UK - Pension funds and insurance companies are joining forces to crackdown on excessive payoffs to disgraced executives.
The National Association of Pension Funds and the Association of British Insurers are setting up a working group to produce a best-practice document for companies and shareholders.
It is likely to suggest staggered payments at termination as the best way to avoid lump sum payoffs to ousted bosses.
NAPF investment director David Gould - who will be a member of the working group - said: “Over the last couple of years there have been some big payoffs for people who have not been good to shareholders.
“We’ll look at mitigation and whether there should be some linking between share options and the price of the company’s share standing at departure. If an executive has damaged a company’s health, the payoff should reflect that.”
But Gould added that there was reluctance among firms to stagger payoffs, as many favoured a clean break.
PIRC research director Stuart Bell said there was widespread agreement that current payoff practices were unsatisfactory.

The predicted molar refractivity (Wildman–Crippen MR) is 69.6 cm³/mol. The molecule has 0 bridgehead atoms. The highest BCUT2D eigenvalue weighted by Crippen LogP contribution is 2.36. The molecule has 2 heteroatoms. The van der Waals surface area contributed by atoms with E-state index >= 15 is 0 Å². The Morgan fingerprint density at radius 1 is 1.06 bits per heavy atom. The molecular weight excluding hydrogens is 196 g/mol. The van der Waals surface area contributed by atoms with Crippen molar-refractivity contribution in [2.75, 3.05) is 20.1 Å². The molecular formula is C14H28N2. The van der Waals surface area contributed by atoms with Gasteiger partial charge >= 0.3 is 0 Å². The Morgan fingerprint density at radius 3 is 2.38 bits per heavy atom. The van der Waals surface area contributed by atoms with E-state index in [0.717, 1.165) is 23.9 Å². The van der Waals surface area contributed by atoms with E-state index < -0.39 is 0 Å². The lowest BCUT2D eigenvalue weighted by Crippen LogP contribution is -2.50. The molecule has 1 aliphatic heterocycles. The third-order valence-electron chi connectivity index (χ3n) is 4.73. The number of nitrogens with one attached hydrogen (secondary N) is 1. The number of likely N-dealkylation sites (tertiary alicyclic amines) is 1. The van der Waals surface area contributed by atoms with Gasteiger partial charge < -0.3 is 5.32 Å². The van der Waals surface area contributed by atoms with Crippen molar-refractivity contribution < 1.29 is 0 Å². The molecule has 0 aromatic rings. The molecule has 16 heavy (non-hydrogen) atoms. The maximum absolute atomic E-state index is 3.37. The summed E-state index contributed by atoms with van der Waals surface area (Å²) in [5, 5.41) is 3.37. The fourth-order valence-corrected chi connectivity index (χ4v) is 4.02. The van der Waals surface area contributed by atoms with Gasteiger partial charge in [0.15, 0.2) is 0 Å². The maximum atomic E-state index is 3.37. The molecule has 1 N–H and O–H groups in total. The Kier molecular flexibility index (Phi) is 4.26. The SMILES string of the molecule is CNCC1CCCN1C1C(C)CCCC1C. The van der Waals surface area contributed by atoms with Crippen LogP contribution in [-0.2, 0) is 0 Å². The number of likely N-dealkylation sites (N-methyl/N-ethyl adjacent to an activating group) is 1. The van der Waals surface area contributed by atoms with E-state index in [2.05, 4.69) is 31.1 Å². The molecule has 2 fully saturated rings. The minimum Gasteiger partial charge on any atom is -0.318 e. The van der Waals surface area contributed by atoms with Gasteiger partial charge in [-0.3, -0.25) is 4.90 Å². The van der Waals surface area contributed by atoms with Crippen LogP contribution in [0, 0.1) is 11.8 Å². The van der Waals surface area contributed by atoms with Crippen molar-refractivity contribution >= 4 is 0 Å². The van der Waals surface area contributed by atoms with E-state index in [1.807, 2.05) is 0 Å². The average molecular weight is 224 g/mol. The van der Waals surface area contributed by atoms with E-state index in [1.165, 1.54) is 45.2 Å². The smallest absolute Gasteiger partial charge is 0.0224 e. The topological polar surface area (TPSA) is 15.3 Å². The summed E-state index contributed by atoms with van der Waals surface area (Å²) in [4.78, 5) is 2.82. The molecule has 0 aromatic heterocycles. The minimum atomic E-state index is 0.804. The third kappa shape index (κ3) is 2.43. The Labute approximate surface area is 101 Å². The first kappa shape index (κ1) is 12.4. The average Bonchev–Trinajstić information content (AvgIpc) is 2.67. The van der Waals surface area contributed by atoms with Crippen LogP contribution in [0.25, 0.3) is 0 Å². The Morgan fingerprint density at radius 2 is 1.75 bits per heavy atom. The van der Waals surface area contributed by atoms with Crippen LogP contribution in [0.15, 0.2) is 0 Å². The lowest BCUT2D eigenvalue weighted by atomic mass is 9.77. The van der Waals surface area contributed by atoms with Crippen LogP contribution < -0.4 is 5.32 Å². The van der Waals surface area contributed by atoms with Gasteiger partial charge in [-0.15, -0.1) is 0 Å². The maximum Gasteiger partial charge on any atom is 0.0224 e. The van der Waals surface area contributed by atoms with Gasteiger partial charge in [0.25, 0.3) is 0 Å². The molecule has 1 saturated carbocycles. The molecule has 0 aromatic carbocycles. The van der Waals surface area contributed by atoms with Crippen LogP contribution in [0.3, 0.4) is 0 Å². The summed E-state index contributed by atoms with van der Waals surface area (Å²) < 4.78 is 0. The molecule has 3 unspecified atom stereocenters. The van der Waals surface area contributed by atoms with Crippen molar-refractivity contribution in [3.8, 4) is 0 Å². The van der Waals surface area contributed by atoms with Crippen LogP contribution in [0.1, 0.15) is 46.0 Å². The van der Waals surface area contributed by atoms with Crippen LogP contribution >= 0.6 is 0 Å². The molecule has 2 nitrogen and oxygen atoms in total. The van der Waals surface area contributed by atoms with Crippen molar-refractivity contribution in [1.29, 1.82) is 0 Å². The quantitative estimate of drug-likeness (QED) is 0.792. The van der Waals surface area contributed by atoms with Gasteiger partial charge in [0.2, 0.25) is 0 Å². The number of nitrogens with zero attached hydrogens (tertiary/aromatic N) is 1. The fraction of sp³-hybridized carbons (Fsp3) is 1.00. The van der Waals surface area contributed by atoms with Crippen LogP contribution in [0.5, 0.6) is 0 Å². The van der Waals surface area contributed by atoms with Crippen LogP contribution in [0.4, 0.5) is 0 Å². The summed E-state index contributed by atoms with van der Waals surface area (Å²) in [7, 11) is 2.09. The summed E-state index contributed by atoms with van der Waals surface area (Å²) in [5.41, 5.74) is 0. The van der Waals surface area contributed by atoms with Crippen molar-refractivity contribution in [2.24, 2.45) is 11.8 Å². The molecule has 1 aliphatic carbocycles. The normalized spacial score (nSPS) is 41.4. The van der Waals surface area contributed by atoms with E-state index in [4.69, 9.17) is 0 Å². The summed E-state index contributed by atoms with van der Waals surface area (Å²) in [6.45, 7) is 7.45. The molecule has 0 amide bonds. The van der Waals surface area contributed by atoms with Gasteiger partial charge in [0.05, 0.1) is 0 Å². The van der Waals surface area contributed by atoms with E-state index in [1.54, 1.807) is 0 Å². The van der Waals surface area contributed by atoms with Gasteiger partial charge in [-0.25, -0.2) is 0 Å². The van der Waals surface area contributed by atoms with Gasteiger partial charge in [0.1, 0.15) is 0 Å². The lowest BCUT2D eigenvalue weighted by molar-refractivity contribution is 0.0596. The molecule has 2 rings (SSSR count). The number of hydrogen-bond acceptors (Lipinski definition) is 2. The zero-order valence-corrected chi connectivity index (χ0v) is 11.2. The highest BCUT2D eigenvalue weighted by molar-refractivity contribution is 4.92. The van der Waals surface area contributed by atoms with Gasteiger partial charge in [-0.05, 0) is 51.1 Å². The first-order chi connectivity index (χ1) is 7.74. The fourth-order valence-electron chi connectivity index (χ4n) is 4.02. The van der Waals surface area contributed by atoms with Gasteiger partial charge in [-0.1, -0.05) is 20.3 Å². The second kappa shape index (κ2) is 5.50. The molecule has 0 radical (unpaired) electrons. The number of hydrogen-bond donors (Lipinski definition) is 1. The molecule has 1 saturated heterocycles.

Bell said: “It is clear that all directors are going to be on one-year contracts very soon. Staggered payments will take a fair while longer because it is an unusual practice.”
Last week the practice hit the headlines after Standard Chartered brokered a deal with its ousted chief executive, Rana Talwar, to pay his £3.2m compensation in instalments.
Bell cited the deal as a good example of how companies can reduce payoffs and appease shareholders.
Morley Fund Management corporate governance manager Anita Skipper welcomed the working group saying it was “long overdue”.
She said the industry had hoped the move towards one-year service contracts would reduce payoffs but the inclusion of share options and bonuses in contracts had kept them high.
“The payoffs have not become any smaller even though the service contacts are going down. It’s time that someone looked at it.”
The working group will comprise eight industry figures from the NAPF and ABI, including key members and secretariats. The first meeting will be held next week.
By Simon Meek
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